Maldives best six places to dive with sharks

The Maldives is famed for its palm-fringed desert islands and luxurious resorts, but underwater, beyond those turquoise lagoons you’ll encounter a very different experience.

The beautiful atolls provide a backdrop for a variety of marine life, with current-swept channels and isolated reefs packed with exciting pelagic species – including sharks. While sharks are common throughout the Maldives, there’s a handful of iconic atolls and stand-out dive sites which are not to be missed by any shark enthusiast.

Oceanholic Dive is particularly famous for the resident population of whale sharks
Image: Oceanholic Dive

1. South Ari – whale sharks

Whale sharks are South Ari’s main attraction, with reliable sightings year round. In fact, the South Ari Marine Protected Area that covers the southern tip of the atoll, boasts near-guaranteed whale shark sightings.

While the entire protected area offers high chances of seeing a whale shark, the islands of Maamagili and Dhigurah offer some of the most consistent encounters. While they can be seen year-round, sightings vary with the seasons. From December to April, during the northeast monsoon, the whale sharks tend to be seen more to the west, before moving over to the east between May and November, during the southwest monsoon.

Best time to dive: Year-round

8 carpe diem cruises carpe novo south male atoll and ari atoll maldives shark
Image: Carpe Diem

2. South Male – grey and whitetip reef sharks

Despite its proximity to the international airport, South Male is a relatively quiet atoll, with just three local islands, a good choice for budget and solo travellers. The diving focuses on the channels in the east of the atoll wall, all of which offer plenty of action.

Kandooma Thila – also known as Cocoa Thila – on the atoll’s eastern edge and is one of the most famous dives in the Maldives. The thila is in the middle of the channel, with the reef below acting as a cleaning station for manta rays. It’s patrolled by grey and whitetip reef sharks, parting schools of barracuda, jacks, red bass and trevally.

Further south, the Guraidhoo Channel provides encounters with a range of marine life, including bannerfish, fusiliers and rainbow runners, as well as trevallies, tuna, rays as well as grey and whitetip reef sharks.

Best time to dive: January – April

Scallooped hammerhead, Rasdhoo Maldives (sphryna,Lewinii)

3. Rasdhoo – reef sharks and hammerheads

The small atoll of Rasdhoo offers chance encounters with hammerheads – as well as spectacular dive experiences mantas and schooling fish.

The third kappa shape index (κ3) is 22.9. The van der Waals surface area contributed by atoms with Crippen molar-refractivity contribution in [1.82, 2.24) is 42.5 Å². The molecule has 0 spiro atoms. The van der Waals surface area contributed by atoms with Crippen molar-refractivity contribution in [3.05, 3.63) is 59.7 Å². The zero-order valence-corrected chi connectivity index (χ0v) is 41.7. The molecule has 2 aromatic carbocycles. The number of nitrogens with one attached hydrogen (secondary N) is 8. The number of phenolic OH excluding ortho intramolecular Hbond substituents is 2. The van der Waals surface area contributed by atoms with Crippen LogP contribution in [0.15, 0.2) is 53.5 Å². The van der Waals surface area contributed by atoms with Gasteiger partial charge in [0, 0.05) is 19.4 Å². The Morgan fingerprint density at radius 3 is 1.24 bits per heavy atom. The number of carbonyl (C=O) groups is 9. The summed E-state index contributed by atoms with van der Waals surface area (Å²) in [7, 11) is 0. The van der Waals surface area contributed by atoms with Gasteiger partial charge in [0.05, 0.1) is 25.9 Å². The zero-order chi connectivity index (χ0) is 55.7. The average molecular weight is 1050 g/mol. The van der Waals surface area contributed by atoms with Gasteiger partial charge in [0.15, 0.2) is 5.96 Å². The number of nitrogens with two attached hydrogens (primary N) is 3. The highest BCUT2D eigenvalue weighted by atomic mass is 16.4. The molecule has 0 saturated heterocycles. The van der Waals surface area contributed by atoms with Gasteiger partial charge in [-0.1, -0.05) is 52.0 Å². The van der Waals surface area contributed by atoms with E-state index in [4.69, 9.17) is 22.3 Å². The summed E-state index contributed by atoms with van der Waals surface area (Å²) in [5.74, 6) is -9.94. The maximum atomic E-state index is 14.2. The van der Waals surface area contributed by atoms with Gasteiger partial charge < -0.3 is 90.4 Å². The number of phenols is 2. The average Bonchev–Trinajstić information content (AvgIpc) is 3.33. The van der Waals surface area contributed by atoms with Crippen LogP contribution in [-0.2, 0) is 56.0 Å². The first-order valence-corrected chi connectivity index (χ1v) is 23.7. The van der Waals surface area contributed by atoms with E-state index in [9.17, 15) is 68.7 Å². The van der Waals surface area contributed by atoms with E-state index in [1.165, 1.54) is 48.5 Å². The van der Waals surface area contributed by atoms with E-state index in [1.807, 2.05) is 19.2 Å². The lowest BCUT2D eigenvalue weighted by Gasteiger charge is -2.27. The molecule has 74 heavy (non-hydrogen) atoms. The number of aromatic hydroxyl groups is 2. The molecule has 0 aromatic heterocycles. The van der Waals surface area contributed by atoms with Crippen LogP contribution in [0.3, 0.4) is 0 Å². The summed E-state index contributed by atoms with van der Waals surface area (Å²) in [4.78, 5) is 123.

Start the day with a dawn trip to Hammerhead Point in search of the sharks out in the blue, then follow it up with a dive at Rasdhoo Madivaru, the Atoll’s most famous site. This horse-shoe shaped ridge is patrolled by grey reef sharks, whitetip reef sharks and schools of eagle rays while an expansive sandy bowl is home to whiptail rays, marble rays and patches of garden eels. Between November and April, mantas can also be encountered at a cleaning station.

Best time to dive: January – April


4. Vaavu – grey and whitetip reef sharks

Facing the open ocean, the eastern side of Vaavu Atoll delivers exciting diving – even by Maldivian standards. Strong tidal currents through these narrow cuts in the reef create ideal conditions for thrilling shark dives, and you can encounter large numbers of grey reef and whitetip reef sharks amidst swirling schools of barracuda, snapper, and trevally.

The signature site is Fotteyo Kandu, one of the best shark dive sites in the Maldives. The narrow channel has swim-throughs, small caves and large overhangs to explore, as well as a drop-off covered in colourful soft corals, while at the mouth of the channel, you’ll encounter large numbers of grey and whitetip reef sharks, along with schools of trevally and sweetlips.

At nearby Miyaru Kandu, which means ‘Shark Channel’ large schools of grey reef sharks, whitetip reef sharks, plus tuna and Napoleon wrasse, are all commonly seen.

Best time to dive: January – April

Fulidhoo dive nurse shark opengraph
Image: Fulidhoo Dive

5. Huvadhoo – grey reef sharks, whale sharks, nurse sharks and more

Huvadhoo is one of the largest and most remote atolls in the Maldives. Lying almost 50km from its nearest neighbour. The outer reefs are swept by strong open-ocean currents, luring large pelagics in from the blue. And, as one of the deepest and most expansive lagoons in the Maldives, there is space for up to 13 species of shark.

The atoll’s channels are a hotspot for shark encounters, with divers often encountering dozens of whitetips, blacktips, and grey reef sharks on a single dive. Unusually, both silkies and silvertips can also often be spotted in the current, while leopard sharks and nurse sharks take shelter below, and this is the only part of the Maldives where spinner sharks have been seen. Like blacktips in appearance, these curious sharks are known for performing acrobatic leaps as they strike prey close to the surface.

Whale sharks visit the atoll between January and April, with encounters mainly at night, with vessels attracting the sharks by shining spotlights on the water. Gliding through the inky darkness beside the biggest fish in the ocean is an experience you’ll never forget.

Best time to dive: January – April

Maldives fuvahmulah tiger zoo shutterstock 1713884608

6. Fuvahmulah – tiger sharks and thresher sharks

Fuvahmulah’s famous tiger sharks can be seen every day, but you’ll also have the chance to encounter hammerhead sharks, thresher sharks, silvertip sharks, oceanic manta rays, big schools of barracudas, yellowfin tuna, bonitos, sailfish and even Mola mola and pilot whales.

Best time to dive: December – March

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